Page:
* KDD 2019 research track oral 

  Access Paper or Ask Questions

LOH and behold: Web-scale visual search, recommendation and clustering using Locally Optimized Hashing

Jul 30, 2016
Yannis Kalantidis, Lyndon Kennedy, Huy Nguyen, Clayton Mellina, David A. Shamma

We propose a novel hashing-based matching scheme, called Locally Optimized Hashing (LOH), based on a state-of-the-art quantization algorithm that can be used for efficient, large-scale search, recommendation, clustering, and deduplication. We show that matching with LOH only requires set intersections and summations to compute and so is easily implemented in generic distributed computing systems. We further show application of LOH to: a) large-scale search tasks where performance is on par with other state-of-the-art hashing approaches; b) large-scale recommendation where queries consisting of thousands of images can be used to generate accurate recommendations from collections of hundreds of millions of images; and c) efficient clustering with a graph-based algorithm that can be scaled to massive collections in a distributed environment or can be used for deduplication for small collections, like search results, performing better than traditional hashing approaches while only requiring a few milliseconds to run. In this paper we experiment on datasets of up to 100 million images, but in practice our system can scale to larger collections and can be used for other types of data that have a vector representation in a Euclidean space.

* Accepted for publication at the 4th Workshop on Web-scale Vision and Social Media (VSM), ECCV 2016 

  Access Paper or Ask Questions

Learning, transferring, and recommending performance knowledge with Monte Carlo tree search and neural networks

May 06, 2020
Don M. Dini

Making changes to a program to optimize its performance is an unscalable task that relies entirely upon human intuition and experience. In addition, companies operating at large scale are at a stage where no single individual understands the code controlling its systems, and for this reason, making changes to improve performance can become intractably difficult. In this paper, a learning system is introduced that provides AI assistance for finding recommended changes to a program. Specifically, it is shown how the evaluative feedback, delayed-reward performance programming domain can be effectively formulated via the Monte Carlo tree search (MCTS) framework. It is then shown that established methods from computational games for using learning to expedite tree-search computation can be adapted to speed up computing recommended program alterations. Estimates of expected utility from MCTS trees built for previous problems are used to learn a sampling policy that remains effective across new problems, thus demonstrating transferability of optimization knowledge. This formulation is applied to the Apache Spark distributed computing environment, and a preliminary result is observed that the time required to build a search tree for finding recommendations is reduced by up to a factor of 10x.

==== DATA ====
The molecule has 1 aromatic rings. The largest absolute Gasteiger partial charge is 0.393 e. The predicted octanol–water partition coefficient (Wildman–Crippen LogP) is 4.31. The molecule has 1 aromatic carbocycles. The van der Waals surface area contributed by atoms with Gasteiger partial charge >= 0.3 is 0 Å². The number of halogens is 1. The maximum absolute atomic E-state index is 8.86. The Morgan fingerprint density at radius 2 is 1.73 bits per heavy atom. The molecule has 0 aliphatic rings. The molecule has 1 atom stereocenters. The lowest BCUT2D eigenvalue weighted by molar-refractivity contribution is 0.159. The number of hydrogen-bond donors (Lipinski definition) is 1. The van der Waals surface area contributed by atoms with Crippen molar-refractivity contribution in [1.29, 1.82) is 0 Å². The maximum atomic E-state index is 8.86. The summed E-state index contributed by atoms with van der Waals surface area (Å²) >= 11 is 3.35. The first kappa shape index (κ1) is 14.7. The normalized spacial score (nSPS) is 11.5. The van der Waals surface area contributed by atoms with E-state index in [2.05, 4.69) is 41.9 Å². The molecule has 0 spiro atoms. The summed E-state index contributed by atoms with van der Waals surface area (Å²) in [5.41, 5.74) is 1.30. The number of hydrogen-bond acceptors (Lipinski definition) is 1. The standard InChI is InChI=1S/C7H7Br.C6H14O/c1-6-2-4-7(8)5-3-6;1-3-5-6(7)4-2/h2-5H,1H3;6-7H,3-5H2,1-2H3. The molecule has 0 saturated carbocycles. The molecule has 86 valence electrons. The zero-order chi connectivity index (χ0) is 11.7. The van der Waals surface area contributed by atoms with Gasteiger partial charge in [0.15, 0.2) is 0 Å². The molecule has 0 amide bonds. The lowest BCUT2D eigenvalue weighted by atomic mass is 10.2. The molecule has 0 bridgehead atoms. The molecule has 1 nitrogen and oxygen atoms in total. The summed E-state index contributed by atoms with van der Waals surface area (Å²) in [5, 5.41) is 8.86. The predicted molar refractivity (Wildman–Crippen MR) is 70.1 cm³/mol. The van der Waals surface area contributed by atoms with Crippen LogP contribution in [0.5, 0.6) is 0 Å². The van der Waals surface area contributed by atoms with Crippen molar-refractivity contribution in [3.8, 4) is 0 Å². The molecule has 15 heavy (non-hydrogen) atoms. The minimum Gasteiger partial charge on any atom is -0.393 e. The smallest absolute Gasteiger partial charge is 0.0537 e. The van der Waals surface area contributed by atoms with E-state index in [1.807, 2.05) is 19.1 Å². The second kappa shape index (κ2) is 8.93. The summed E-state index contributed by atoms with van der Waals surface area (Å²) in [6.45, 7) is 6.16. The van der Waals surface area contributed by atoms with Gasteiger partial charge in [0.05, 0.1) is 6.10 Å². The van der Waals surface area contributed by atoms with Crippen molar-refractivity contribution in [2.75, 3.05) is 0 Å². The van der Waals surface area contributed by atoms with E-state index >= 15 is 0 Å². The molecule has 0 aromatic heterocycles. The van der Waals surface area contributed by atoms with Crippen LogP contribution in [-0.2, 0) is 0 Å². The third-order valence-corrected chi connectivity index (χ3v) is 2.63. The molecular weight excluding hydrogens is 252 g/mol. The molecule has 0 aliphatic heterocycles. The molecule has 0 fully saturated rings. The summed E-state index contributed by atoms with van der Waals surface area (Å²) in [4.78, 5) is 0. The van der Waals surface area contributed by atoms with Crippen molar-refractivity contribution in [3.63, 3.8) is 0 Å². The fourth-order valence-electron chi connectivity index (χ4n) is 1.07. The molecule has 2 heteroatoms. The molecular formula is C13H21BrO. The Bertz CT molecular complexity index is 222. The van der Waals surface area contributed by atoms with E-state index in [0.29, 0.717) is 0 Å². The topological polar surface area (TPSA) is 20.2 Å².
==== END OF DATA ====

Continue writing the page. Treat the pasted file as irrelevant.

* 8 pages, 2 figures 

  Access Paper or Ask Questions

Learning Heterogeneous Similarity Measures for Hybrid-Recommendations in Meta-Mining

Oct 04, 2012
Phong Nguyen, Jun Wang, Melanie Hilario, Alexandros Kalousis

The notion of meta-mining has appeared recently and extends the traditional meta-learning in two ways. First it does not learn meta-models that provide support only for the learning algorithm selection task but ones that support the whole data-mining process. In addition it abandons the so called black-box approach to algorithm description followed in meta-learning. Now in addition to the datasets, algorithms also have descriptors, workflows as well. For the latter two these descriptions are semantic, describing properties of the algorithms. With the availability of descriptors both for datasets and data mining workflows the traditional modelling techniques followed in meta-learning, typically based on classification and regression algorithms, are no longer appropriate. Instead we are faced with a problem the nature of which is much more similar to the problems that appear in recommendation systems. The most important meta-mining requirements are that suggestions should use only datasets and workflows descriptors and the cold-start problem, e.g. providing workflow suggestions for new datasets. In this paper we take a different view on the meta-mining modelling problem and treat it as a recommender problem. In order to account for the meta-mining specificities we derive a novel metric-based-learning recommender approach. Our method learns two homogeneous metrics, one in the dataset and one in the workflow space, and a heterogeneous one in the dataset-workflow space. All learned metrics reflect similarities established from the dataset-workflow preference matrix. We demonstrate our method on meta-mining over biological (microarray datasets) problems. The application of our method is not limited to the meta-mining problem, its formulations is general enough so that it can be applied on problems with similar requirements.

  Access Paper or Ask Questions

Multi-task recommendation system for scientific papers with high-way networks

Apr 21, 2022
Aram Karimi, Simon Dobnik

Finding and selecting the most relevant scientific papers from a large number of papers written in a research community is one of the key challenges for researchers these days. As we know, much information around research interest for scholars and academicians belongs to papers they read. Analysis and extracting contextual features from these papers could help us to suggest the most related paper to them. In this paper, we present a multi-task recommendation system (RS) that predicts a paper recommendation and generates its meta-data such as keywords. The system is implemented as a three-stage deep neural network encoder that tries to maps longer sequences of text to an embedding vector and learns simultaneously to predict the recommendation rate for a particular user and the paper's keywords. The motivation behind this approach is that the paper's topics expressed as keywords are a useful predictor of preferences of researchers. To achieve this goal, we use a system combination of RNNs, Highway and Convolutional Neural Networks to train end-to-end a context-aware collaborative matrix. Our application uses Highway networks to train the system very deep, combine the benefits of RNN and CNN to find the most important factor and make latent representation. Highway Networks allow us to enhance the traditional RNN and CNN pipeline by learning more sophisticated semantic structural representations. Using this method we can also overcome the cold start problem and learn latent features over large sequences of text.

* 9 pages, 9 figures, 2 tables 

  Access Paper or Ask Questions